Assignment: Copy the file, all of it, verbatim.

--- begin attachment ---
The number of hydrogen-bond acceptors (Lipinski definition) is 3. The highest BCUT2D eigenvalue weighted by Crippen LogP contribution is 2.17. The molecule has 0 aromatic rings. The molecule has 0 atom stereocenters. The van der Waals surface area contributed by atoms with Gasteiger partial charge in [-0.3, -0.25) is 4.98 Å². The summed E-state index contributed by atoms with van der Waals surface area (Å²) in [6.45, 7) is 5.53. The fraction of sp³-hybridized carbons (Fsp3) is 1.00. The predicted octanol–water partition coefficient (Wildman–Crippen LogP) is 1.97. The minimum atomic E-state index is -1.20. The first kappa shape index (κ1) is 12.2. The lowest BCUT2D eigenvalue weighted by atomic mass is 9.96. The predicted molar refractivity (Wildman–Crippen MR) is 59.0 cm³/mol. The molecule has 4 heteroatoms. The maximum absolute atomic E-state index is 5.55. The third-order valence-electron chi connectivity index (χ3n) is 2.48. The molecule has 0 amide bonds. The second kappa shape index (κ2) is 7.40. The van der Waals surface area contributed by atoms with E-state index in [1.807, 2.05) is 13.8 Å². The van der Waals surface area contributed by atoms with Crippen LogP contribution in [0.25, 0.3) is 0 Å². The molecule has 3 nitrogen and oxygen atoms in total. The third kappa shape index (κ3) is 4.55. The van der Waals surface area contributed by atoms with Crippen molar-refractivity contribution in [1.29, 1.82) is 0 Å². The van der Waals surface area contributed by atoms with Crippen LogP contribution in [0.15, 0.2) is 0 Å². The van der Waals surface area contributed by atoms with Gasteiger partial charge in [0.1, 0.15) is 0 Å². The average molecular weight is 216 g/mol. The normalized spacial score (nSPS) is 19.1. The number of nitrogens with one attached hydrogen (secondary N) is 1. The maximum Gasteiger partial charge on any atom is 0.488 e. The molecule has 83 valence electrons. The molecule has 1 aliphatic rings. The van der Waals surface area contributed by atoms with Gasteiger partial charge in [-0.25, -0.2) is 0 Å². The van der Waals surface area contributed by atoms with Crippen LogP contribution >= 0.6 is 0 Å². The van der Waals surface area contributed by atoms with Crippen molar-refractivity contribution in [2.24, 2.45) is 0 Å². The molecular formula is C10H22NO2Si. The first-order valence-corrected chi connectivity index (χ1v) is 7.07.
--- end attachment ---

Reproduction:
The number of hydrogen-bond acceptors (Lipinski definition) is 3. The highest BCUT2D eigenvalue weighted by Crippen LogP contribution is 2.17. The molecule has 0 aromatic rings. The molecule has 0 atom stereocenters. The van der Waals surface area contributed by atoms with Gasteiger partial charge in [-0.3, -0.25) is 4.98 Å². The summed E-state index contributed by atoms with van der Waals surface area (Å²) in [6.45, 7) is 5.53. The fraction of sp³-hybridized carbons (Fsp3) is 1.00. The predicted octanol–water partition coefficient (Wildman–Crippen LogP) is 1.97. The minimum atomic E-state index is -1.20. The first kappa shape index (κ1) is 12.2. The lowest BCUT2D eigenvalue weighted by atomic mass is 9.96. The predicted molar refractivity (Wildman–Crippen MR) is 59.0 cm³/mol. The molecule has 4 heteroatoms. The maximum absolute atomic E-state index is 5.55. The third-order valence-electron chi connectivity index (χ3n) is 2.48. The molecule has 0 amide bonds. The second kappa shape index (κ2) is 7.40. The van der Waals surface area contributed by atoms with E-state index in [1.807, 2.05) is 13.8 Å². The van der Waals surface area contributed by atoms with Crippen LogP contribution in [0.25, 0.3) is 0 Å². The molecule has 3 nitrogen and oxygen atoms in total. The third kappa shape index (κ3) is 4.55. The van der Waals surface area contributed by atoms with Crippen molar-refractivity contribution in [1.29, 1.82) is 0 Å². The van der Waals surface area contributed by atoms with Crippen LogP contribution in [0.15, 0.2) is 0 Å². The van der Waals surface area contributed by atoms with Gasteiger partial charge in [0.1, 0.15) is 0 Å². The average molecular weight is 216 g/mol. The normalized spacial score (nSPS) is 19.1. The number of nitrogens with one attached hydrogen (secondary N) is 1. The maximum Gasteiger partial charge on any atom is 0.488 e. The molecule has 83 valence electrons. The molecule has 1 aliphatic rings. The van der Waals surface area contributed by atoms with Gasteiger partial charge in [-0.25, -0.2) is 0 Å². The van der Waals surface area contributed by atoms with Crippen LogP contribution >= 0.6 is 0 Å². The van der Waals surface area contributed by atoms with Crippen molar-refractivity contribution in [2.24, 2.45) is 0 Å². The molecular formula is C10H22NO2Si. The first-order valence-corrected chi connectivity index (χ1v) is 7.07.